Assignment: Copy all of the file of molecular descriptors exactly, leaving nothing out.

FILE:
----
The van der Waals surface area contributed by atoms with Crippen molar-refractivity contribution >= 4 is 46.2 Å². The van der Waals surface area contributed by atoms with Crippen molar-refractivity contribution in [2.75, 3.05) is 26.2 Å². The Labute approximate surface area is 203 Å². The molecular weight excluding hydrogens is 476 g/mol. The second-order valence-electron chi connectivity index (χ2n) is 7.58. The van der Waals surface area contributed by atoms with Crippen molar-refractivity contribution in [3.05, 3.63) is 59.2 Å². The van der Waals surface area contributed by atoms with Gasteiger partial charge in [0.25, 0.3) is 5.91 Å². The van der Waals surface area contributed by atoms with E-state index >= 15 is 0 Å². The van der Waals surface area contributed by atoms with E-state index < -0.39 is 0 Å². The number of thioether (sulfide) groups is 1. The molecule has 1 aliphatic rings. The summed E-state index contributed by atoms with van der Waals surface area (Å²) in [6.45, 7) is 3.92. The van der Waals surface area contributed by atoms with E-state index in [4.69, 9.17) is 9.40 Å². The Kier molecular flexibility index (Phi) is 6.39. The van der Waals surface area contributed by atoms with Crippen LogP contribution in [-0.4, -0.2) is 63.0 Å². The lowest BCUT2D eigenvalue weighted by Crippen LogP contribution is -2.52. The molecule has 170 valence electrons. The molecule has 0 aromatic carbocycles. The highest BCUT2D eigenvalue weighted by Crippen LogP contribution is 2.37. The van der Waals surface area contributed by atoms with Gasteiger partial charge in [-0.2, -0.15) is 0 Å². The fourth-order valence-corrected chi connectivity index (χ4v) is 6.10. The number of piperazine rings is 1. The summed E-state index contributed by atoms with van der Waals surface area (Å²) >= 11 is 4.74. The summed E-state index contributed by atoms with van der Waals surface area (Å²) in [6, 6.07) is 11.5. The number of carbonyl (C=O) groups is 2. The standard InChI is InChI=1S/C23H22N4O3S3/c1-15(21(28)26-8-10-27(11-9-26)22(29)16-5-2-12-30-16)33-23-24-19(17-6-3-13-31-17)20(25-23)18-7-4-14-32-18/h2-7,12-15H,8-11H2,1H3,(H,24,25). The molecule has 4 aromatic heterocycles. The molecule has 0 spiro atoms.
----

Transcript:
The van der Waals surface area contributed by atoms with Crippen molar-refractivity contribution >= 4 is 46.2 Å². The van der Waals surface area contributed by atoms with Crippen molar-refractivity contribution in [2.75, 3.05) is 26.2 Å². The Labute approximate surface area is 203 Å². The molecular weight excluding hydrogens is 476 g/mol. The second-order valence-electron chi connectivity index (χ2n) is 7.58. The van der Waals surface area contributed by atoms with Crippen molar-refractivity contribution in [3.05, 3.63) is 59.2 Å². The van der Waals surface area contributed by atoms with Gasteiger partial charge in [0.25, 0.3) is 5.91 Å². The van der Waals surface area contributed by atoms with E-state index >= 15 is 0 Å². The van der Waals surface area contributed by atoms with E-state index < -0.39 is 0 Å². The number of thioether (sulfide) groups is 1. The molecule has 1 aliphatic rings. The summed E-state index contributed by atoms with van der Waals surface area (Å²) in [6.45, 7) is 3.92. The van der Waals surface area contributed by atoms with E-state index in [4.69, 9.17) is 9.40 Å². The Kier molecular flexibility index (Phi) is 6.39. The van der Waals surface area contributed by atoms with Crippen LogP contribution in [-0.4, -0.2) is 63.0 Å². The lowest BCUT2D eigenvalue weighted by Crippen LogP contribution is -2.52. The molecule has 170 valence electrons. The molecule has 0 aromatic carbocycles. The highest BCUT2D eigenvalue weighted by Crippen LogP contribution is 2.37. The van der Waals surface area contributed by atoms with Gasteiger partial charge in [-0.2, -0.15) is 0 Å². The fourth-order valence-corrected chi connectivity index (χ4v) is 6.10. The number of piperazine rings is 1. The summed E-state index contributed by atoms with van der Waals surface area (Å²) >= 11 is 4.74. The summed E-state index contributed by atoms with van der Waals surface area (Å²) in [6, 6.07) is 11.5. The number of carbonyl (C=O) groups is 2. The standard InChI is InChI=1S/C23H22N4O3S3/c1-15(21(28)26-8-10-27(11-9-26)22(29)16-5-2-12-30-16)33-23-24-19(17-6-3-13-31-17)20(25-23)18-7-4-14-32-18/h2-7,12-15H,8-11H2,1H3,(H,24,25). The molecule has 4 aromatic heterocycles. The molecule has 0 spiro atoms.